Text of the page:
The Commission, which is better known as the Venice Commission because it meets four times a year in Venice, is the Council of Europe’s principal advisory body on constitutional matters. Its work is grounded in the three foundational principles of Europe’s common constitutional heritage: democracy, human rights and the rule of law. Its objectives include promoting the rule of law and democracy.
The Commission’s role is to provide legal advice to its member states, including by helping states wishing to bring their legal and institutional structures into line with European standards and international experience. It helps to ensure the consolidation of a common constitutional heritage in Europe, and the dissemination of that heritage by sharing the standards and best practices adopted within the Council of Europe beyond its borders, particularly in neighbouring countries.
Each Member State of the Commission appoints a representative and an alternate representative, who act in an individual capacity as independent experts, not as representatives of the country or government that appoints them. Individual members of the Commission are experts who have achieved eminence in their fields of law and political science. They include supreme and constitutional court judges, members of national parliaments, university professors of international and public law, legal practitioners and a number of civil servants. The UK’s previous representative on the Commission was Richard Clayton QC and previous alternative member was Professor Paul Craig of Oxford University. Sir Jeffrey Jowell QC, the founding Director of the Bingham Centre, is also a former UK representative on the Commission.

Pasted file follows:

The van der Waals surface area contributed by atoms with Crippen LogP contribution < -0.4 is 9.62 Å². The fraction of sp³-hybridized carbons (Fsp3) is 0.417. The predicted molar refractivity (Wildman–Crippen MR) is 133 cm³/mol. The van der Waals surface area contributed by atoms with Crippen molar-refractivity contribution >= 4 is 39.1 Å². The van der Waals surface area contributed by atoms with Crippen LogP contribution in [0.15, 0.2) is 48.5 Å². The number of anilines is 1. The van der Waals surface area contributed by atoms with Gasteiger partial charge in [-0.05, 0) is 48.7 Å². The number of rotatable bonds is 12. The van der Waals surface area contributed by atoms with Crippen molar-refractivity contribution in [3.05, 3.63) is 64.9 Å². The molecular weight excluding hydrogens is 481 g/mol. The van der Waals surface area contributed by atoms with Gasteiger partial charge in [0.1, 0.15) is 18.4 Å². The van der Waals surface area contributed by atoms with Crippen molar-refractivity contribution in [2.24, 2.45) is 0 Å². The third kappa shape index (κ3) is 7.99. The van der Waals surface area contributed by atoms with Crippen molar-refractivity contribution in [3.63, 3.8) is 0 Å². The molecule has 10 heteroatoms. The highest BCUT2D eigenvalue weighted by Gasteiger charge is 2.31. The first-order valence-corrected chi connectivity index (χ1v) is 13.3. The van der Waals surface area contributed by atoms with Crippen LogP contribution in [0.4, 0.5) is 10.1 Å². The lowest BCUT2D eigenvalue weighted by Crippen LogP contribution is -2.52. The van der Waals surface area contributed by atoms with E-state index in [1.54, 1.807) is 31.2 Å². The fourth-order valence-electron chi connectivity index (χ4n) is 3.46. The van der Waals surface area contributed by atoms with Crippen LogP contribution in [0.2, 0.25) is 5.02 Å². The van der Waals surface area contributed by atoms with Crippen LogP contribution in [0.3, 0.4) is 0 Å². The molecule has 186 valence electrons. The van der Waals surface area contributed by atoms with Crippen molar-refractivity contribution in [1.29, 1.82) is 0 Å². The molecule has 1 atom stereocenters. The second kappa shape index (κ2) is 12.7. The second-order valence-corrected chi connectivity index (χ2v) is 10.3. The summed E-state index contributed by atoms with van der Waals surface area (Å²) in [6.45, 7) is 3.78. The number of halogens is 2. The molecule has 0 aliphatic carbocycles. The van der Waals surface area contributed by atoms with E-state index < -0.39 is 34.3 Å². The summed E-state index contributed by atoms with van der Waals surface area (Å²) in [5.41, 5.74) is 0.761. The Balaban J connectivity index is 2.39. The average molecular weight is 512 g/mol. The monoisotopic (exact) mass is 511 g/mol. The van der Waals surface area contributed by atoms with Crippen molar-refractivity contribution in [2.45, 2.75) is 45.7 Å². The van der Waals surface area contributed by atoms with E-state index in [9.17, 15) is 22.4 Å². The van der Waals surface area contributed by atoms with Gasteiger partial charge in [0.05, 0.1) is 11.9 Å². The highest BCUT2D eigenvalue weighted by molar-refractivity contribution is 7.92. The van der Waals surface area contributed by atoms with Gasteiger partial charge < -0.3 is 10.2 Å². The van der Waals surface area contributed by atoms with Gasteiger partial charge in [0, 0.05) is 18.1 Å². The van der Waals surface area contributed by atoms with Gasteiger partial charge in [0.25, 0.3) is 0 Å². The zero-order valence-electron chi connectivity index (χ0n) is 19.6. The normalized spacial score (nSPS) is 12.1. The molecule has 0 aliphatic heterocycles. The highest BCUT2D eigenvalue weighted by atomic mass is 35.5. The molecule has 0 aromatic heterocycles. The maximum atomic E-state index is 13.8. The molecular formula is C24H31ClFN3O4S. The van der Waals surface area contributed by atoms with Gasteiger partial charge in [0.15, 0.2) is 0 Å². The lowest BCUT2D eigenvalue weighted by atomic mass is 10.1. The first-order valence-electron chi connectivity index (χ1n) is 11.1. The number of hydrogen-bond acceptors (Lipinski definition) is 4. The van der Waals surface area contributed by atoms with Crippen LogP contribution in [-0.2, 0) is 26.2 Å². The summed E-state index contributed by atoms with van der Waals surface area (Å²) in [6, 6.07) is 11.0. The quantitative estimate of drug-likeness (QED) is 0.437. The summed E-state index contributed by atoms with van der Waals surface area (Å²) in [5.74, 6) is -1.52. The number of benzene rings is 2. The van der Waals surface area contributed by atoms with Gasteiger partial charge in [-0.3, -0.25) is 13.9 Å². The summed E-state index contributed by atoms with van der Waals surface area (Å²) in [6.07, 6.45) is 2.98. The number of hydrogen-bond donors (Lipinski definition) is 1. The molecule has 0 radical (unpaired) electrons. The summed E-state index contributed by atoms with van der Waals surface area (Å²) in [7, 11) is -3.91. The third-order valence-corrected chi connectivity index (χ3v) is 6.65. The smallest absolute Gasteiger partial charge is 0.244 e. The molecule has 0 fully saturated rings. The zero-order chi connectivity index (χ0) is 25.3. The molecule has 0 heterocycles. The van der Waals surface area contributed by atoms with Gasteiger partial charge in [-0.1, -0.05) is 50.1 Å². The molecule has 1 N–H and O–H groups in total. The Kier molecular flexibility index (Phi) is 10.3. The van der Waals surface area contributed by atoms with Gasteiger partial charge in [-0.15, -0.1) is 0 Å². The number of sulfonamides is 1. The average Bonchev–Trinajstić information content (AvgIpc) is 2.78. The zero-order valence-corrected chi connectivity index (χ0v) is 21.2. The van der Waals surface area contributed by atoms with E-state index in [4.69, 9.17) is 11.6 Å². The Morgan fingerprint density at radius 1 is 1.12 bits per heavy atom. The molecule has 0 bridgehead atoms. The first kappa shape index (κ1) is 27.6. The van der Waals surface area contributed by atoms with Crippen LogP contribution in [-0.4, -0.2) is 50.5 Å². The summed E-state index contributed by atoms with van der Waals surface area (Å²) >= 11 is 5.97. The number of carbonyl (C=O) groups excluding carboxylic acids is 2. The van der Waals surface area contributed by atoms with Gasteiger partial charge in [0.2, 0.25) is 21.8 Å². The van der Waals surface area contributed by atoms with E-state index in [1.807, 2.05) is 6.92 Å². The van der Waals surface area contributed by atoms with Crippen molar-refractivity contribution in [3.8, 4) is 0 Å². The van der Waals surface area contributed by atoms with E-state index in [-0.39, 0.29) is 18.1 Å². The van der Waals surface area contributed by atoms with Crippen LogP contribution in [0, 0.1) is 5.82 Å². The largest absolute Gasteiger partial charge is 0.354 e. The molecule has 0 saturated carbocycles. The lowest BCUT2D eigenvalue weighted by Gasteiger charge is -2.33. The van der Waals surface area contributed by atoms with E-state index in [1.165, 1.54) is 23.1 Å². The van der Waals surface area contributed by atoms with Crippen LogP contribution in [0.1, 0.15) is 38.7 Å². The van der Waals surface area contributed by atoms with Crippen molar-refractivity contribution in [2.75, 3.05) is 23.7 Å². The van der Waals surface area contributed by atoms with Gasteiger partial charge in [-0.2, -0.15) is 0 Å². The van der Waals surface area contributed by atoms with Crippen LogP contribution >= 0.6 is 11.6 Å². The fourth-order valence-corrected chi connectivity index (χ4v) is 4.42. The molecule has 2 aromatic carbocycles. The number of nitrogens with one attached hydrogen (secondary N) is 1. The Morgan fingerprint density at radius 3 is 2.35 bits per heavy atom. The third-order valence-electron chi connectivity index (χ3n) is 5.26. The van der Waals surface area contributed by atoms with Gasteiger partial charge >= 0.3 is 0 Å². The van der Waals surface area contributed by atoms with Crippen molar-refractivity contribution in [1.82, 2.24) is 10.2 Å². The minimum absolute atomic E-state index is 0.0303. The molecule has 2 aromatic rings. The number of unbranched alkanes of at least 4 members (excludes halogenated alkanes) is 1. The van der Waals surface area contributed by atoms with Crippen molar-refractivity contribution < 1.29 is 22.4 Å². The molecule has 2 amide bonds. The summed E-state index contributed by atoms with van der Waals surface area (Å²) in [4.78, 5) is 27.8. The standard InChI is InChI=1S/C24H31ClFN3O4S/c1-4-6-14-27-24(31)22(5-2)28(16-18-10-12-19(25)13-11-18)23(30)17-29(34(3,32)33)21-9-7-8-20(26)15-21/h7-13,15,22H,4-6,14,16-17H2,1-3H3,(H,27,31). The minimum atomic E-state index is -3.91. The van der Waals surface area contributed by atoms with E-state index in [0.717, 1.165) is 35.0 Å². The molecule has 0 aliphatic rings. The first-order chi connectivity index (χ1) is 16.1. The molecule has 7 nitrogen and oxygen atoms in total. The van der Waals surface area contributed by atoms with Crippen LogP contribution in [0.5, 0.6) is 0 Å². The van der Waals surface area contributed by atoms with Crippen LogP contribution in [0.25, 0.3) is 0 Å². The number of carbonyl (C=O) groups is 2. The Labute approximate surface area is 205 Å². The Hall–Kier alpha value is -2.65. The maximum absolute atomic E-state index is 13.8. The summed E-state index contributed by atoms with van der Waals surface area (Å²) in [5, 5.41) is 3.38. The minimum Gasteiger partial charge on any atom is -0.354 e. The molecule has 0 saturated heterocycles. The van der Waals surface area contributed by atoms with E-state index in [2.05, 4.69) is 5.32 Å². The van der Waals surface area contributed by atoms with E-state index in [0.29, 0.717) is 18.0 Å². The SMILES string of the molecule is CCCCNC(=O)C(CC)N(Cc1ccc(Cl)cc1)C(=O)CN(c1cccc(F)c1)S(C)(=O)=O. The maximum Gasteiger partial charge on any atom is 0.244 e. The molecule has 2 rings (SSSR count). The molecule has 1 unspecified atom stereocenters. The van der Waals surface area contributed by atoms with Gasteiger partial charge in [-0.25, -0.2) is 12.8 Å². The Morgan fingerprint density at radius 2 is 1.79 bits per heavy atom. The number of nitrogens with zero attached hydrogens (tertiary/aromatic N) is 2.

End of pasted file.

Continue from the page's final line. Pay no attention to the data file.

The Commission currently has 61 Member States: the 47 Member States of the Council of Europe, plus 14 other countries (Algeria, Brazil, Chile, Costa Rica, Israel, Kazakhstan, the Republic of Korea, Kosovo, Kyrgyzstan, Morocco, Mexico, Peru, Tunisia and the USA). The European Commission of the EU and OSCE/ODIHR participate in the plenary sessions of the Commission. South Africa and Palestine have special status before the Commission and 5 other states (Argentina, the Holy See, Canada, Japan and Uruguay) have Observer status. Canada has recently applied to become a Member State of the Commission.